Interview with Alex Vatanka

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The recent trilateral meeting (Azerbaijan-Iran-Russia) in Baku seems to open new prospects for the region. The Politicon interviews Mr. Alex Vatanka, a Senior Fellow at the Middle East Institute and the Jamestown Foundation in Washington D.C, specialist in Iranian and Caucasian policies on the significance of the meeting and discussed projects.

Interviewer: Fuad Shahbazov

Shabazov: As you know on the 9th of August Azerbaijan hosted a new Baku-Tehran-Moscow trilateral meeting. According to mass media, the leaders of the three countries gathered together to discuss pressing issues of international and regional policy. How would you estimate the importance of the high-level meeting?

Vatanka: The meeting in Baku is significant, and could become historic. Azerbaijan, Iran and Russia are neighbors and one cannot choose its own geography. And one has to welcome cooperation that can improve the economic, security and overall development of these three states. As long as there is a mutual interest and no attempt by any state to dominate or dictate the path forward, then we should welcome positive cooperation and even integration around the Caspian Sea.

The press has written that Russian President Vladimir Putin is travelling to Baku to sign new arms deals. How do you think, does it mean that Russia value Azerbaijan as the most reliable strategic partner or not?

Russia has a very mixed history in terms of its attitude toward the Nagorno-Karabakh conflict. It is now using American inaction in the region to appeal to Baku and to some extent it is succeeding. However, Moscow has to do a far more honest job as a broker in the Nagorno-Karabakh issue, something it can do because the Western states have frankly failed to do much. If Moscow can finally do so, the South Caucasus can benefit. However, I am not optimistic on this point and I do not think Moscow is yet ready to push for a final settlement of conflict.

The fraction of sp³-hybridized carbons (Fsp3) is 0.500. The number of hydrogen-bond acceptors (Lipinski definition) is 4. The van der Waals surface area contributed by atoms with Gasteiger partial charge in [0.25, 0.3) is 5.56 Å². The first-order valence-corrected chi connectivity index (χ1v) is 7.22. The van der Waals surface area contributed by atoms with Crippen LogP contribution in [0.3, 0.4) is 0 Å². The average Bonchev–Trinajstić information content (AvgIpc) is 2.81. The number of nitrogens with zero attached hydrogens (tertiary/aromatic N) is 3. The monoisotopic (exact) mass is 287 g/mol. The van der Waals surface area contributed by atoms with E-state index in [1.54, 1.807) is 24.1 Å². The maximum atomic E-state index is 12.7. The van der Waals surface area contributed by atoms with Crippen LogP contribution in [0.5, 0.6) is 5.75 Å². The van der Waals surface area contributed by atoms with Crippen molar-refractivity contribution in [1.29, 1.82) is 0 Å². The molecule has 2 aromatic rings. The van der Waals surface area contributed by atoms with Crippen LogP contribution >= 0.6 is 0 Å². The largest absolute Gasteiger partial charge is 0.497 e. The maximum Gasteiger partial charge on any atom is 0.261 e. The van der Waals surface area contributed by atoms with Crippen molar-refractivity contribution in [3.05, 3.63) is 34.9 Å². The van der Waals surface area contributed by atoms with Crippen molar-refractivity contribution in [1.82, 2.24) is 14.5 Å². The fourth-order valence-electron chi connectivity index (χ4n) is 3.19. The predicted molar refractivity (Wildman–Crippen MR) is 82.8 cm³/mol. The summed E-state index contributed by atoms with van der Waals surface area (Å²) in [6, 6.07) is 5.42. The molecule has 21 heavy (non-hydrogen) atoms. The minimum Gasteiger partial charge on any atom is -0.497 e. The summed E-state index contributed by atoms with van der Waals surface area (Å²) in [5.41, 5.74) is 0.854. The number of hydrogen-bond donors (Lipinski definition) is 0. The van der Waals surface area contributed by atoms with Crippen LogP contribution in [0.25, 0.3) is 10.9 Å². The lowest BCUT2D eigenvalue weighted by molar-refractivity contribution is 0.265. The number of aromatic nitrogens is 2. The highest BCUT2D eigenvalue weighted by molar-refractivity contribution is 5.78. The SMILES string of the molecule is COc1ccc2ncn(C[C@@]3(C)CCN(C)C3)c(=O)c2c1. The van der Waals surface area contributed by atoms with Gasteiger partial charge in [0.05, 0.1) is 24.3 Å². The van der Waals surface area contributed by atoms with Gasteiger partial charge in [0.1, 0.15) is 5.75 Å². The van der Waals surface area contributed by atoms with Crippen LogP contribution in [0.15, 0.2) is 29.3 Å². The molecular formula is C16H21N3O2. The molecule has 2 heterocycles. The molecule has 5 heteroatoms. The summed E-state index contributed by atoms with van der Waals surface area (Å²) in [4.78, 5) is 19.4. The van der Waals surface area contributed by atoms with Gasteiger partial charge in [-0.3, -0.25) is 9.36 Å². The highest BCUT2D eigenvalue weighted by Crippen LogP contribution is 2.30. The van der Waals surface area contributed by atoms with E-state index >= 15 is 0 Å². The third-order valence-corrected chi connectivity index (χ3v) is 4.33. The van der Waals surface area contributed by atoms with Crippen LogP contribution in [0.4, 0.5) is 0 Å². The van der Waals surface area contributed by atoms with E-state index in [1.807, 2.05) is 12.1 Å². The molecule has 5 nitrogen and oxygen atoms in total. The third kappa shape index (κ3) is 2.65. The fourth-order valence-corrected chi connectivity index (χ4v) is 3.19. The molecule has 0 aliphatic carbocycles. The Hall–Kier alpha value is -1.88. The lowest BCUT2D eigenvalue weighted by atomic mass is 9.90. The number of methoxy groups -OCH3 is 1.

According to official information, the leaders discussed bilateral cooperation issues of “strategic importance”, and the situation in Nagorno-Karabakh. Do you expect a new escalation of the conflict, after the deadly April skirmishes?

The North-South corridor is potentially extremely important. The data show economic growth on the Subcontinent and Middle East will be significant in years to come and this will open up trade opportunities and economic development across the former Soviet South. This is good news, and should be welcomed and I hope states in the region, from Kyrgyzstan to Turkey adopt a positive stance and reject the notion that this project will come at their expense. There can be multiple trade routes and projects and this competition does not have to be a zero-sum-game. 

The other important issue that “presidential troika” discussed was the North-South Corridor – a large-scale transportation project promoted chiefly by Moscow. Can we say that this project will shift the trilateral relations?

There is still plenty of issues that need to be worked out among these three states. And it is up to them whether they will let any other state have the opportunity to sabotage this new trend of cooperation among them. But Azerbaijan has to be careful to continue to pursue its own foreign policy path. It can have Western and Eastern partners while accepting the reality of its geography and common interests it shares with its neighbors and work for the betterment of the region when possible.

Exclusively for The Politicon